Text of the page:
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Re: spherical geometry (was Re: navigation riddle)

Regarding Brian's elaborated explanation of his modified version of
the problem:

From a fixed point, head due South, continue in a straight line
for one mile: turn due East and continue in that direction for one
mile, then turn onto a due South heading and continue straight for

Brian Whatcott Altus OK Eureka!

Brian, do you really want two southbound legs? Also, What do you
mean by the phrase "in that direction for one mile" for the 2nd
leg? Do you mean a) along a geodesically straight path, b) always
going due East, c) along a Euclideanly straight path, d) something
else? Do you want the problem performed on the Earth's surface?

David Bowman

A Southbound start, and a constant Easterly heading,
and another Southbound turn on the Earth's surface,
idealized to be spherical, of course.

Brian Whatcott Altus OK Eureka!

Thanks for the clarification. In this case it seems that again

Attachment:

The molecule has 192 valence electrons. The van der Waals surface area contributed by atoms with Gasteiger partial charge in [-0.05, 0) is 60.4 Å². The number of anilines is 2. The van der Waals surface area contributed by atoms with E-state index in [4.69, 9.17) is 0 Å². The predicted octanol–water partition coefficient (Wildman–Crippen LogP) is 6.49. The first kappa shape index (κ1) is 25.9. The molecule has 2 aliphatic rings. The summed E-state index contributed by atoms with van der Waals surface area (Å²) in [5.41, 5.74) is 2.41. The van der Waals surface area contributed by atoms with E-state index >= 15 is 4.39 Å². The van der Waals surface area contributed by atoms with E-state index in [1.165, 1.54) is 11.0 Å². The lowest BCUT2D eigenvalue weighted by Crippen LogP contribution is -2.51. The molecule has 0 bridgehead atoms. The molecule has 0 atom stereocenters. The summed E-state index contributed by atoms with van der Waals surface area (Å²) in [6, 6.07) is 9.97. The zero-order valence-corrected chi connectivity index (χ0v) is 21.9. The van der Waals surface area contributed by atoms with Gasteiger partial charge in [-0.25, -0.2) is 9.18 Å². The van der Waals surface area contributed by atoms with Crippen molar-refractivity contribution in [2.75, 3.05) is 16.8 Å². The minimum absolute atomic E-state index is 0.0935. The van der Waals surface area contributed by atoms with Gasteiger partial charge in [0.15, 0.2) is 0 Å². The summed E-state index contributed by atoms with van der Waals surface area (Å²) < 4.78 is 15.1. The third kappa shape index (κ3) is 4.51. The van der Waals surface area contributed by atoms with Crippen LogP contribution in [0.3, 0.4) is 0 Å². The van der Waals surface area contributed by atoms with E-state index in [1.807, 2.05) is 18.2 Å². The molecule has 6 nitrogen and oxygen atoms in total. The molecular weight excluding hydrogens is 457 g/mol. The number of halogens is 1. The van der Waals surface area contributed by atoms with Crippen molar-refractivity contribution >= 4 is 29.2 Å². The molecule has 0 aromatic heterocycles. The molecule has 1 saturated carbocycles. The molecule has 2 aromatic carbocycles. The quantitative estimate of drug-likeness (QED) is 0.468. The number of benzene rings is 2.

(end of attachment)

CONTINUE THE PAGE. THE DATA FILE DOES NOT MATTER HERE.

there are an infinite number of solutions starting a fraction of a
mile from the South Pole. The main trick is to realize that once
a person heads South towards the South Pole and continues in a
straight line past the pole one ends up heading North without any
change in direction. Ignoring the tiny curvature effects of the
Earth's surface in the vicinity of the South Pole the solution
set seems to be that one starts about 1 - 1/(2*n*[pi]) miles from
the South pole where n is some positive integer. After traveling
one mile in the same direction and crossing over the pole one
stops 1/(2*n*[pi]) miles from the pole on the other side. One then
travels n times around the pole while traveling East ending up back
at the first turning point for this 2nd 1 mile long leg. One then
travels again one mile back over the pole back to the initial
starting point.

David Bowman